More razor clam digs are planned on coastal beaches as shellfish managers with the Washington Department of Fish and Wildlife (WDFW) today confirmed the next round of digging can proceed as planned from Feb. 14-18.
“The next round of digs is unique in that digging will only occur on weekdays,” said Zach Forster, a WDFW coastal shellfish biologist. “We are hopeful that people will still be able to take the opportunity to enjoy this great resource. The razor clam opener (Jan. 29) had great weather with diggers harvesting near limits.”
Diggers are reminded the daily limit has reverted to the standard 15 razor clams. Under state law, a daily limit consists of the first 15 clams dug regardless of size or condition, and each digger’s clams must be kept in a separate container.
Shellfish managers confirmed the following digs during evening low tides will proceed as scheduled, after marine toxin results from the Washington Department of Health showed razor clams were safe to eat:
- Feb. 14, Monday, 5:35 P.M.; 0.0 feet; Long Beach
- Feb. 15, Tuesday, 6:09 P.M.; -0.3 feet; Long Beach, Mocrocks
- Feb. 16, Wednesday, 6:42 P.M.; -0.4 feet; Long Beach, Copalis
- Feb. 17, Thursday, 7:14 P.M.; -0.3 feet; Long Beach, Twin Harbors
- Feb. 18, Friday, 7:45 P.M.; -0.1 feet; Long Beach, Twin Harbors, Copalis
Not all beaches are open for every dig, so diggers are encouraged to make sure their intended destination is open before heading out. Diggers should also continue to respect coastal communities and residents by following local and state health guidelines.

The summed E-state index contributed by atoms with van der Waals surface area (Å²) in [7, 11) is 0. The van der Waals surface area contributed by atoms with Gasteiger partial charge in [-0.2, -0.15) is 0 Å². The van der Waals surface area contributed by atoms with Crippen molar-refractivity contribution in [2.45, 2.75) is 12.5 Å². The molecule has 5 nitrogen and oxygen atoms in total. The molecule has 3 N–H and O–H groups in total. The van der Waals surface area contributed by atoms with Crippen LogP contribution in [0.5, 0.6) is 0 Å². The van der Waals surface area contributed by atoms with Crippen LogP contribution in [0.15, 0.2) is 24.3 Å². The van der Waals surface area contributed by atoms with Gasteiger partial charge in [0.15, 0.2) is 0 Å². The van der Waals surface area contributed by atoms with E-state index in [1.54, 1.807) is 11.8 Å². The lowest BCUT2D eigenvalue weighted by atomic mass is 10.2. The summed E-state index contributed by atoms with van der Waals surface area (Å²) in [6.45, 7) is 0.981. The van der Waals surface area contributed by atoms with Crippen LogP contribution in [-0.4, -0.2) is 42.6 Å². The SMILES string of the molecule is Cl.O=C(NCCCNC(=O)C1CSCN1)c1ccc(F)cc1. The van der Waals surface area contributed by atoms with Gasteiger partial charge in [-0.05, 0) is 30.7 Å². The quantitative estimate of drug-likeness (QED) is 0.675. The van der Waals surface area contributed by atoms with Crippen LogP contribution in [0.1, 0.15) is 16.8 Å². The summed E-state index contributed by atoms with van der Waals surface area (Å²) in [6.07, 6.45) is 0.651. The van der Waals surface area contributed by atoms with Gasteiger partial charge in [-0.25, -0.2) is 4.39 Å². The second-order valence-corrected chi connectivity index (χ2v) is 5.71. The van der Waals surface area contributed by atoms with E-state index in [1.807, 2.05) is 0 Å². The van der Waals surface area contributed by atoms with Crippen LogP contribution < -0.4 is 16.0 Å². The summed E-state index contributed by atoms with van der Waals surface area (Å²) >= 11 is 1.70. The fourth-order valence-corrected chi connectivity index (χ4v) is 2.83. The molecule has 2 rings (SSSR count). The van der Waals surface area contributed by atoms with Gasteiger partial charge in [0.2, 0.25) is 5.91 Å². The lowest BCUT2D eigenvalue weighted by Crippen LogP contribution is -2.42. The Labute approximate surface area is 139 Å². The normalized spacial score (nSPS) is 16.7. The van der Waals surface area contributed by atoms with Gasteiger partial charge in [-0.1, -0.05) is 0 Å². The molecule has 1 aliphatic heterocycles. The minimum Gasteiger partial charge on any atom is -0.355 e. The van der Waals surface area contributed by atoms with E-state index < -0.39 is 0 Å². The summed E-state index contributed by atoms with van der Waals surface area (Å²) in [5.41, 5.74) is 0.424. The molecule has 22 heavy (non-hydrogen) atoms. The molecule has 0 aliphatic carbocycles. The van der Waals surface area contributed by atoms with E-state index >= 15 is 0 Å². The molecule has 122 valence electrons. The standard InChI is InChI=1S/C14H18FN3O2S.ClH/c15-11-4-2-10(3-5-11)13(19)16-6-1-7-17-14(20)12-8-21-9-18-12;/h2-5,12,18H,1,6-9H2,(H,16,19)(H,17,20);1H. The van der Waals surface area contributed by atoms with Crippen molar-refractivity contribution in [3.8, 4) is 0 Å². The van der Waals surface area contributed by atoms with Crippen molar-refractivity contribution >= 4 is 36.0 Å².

The most successful digging occurs between one and two hours before the listed time of low tide. No digging is allowed before noon during digs when low tide occurs in the afternoon or evening.
Details on these and future digs can be found at https://wdfw.wa.gov/fishing/shellfishing-regulations/razor-clams.
All diggers age 15 or older must have an applicable fishing license to harvest razor clams on any beach. Licenses, ranging from a three-day razor clam license to an annual combination fishing license or a Fish Washington license, are available from WDFW’s licensing website at fishhunt.dfw.wa.gov/login, and from hundreds of license vendors around the state. WDFW recommends buying your license before visiting coastal beach communities for this razor clam season.
To learn more about razor clam abundance, population densities at various beaches, and how seasons are set, visit https://wdfw.wa.gov/fishing/shellfishing-regulations/razor-clams#management.
The Washington Department of Fish and Wildlife works to preserve, protect, and perpetuate fish, wildlife and ecosystems while providing sustainable fish and wildlife recreational and commercial opportunities.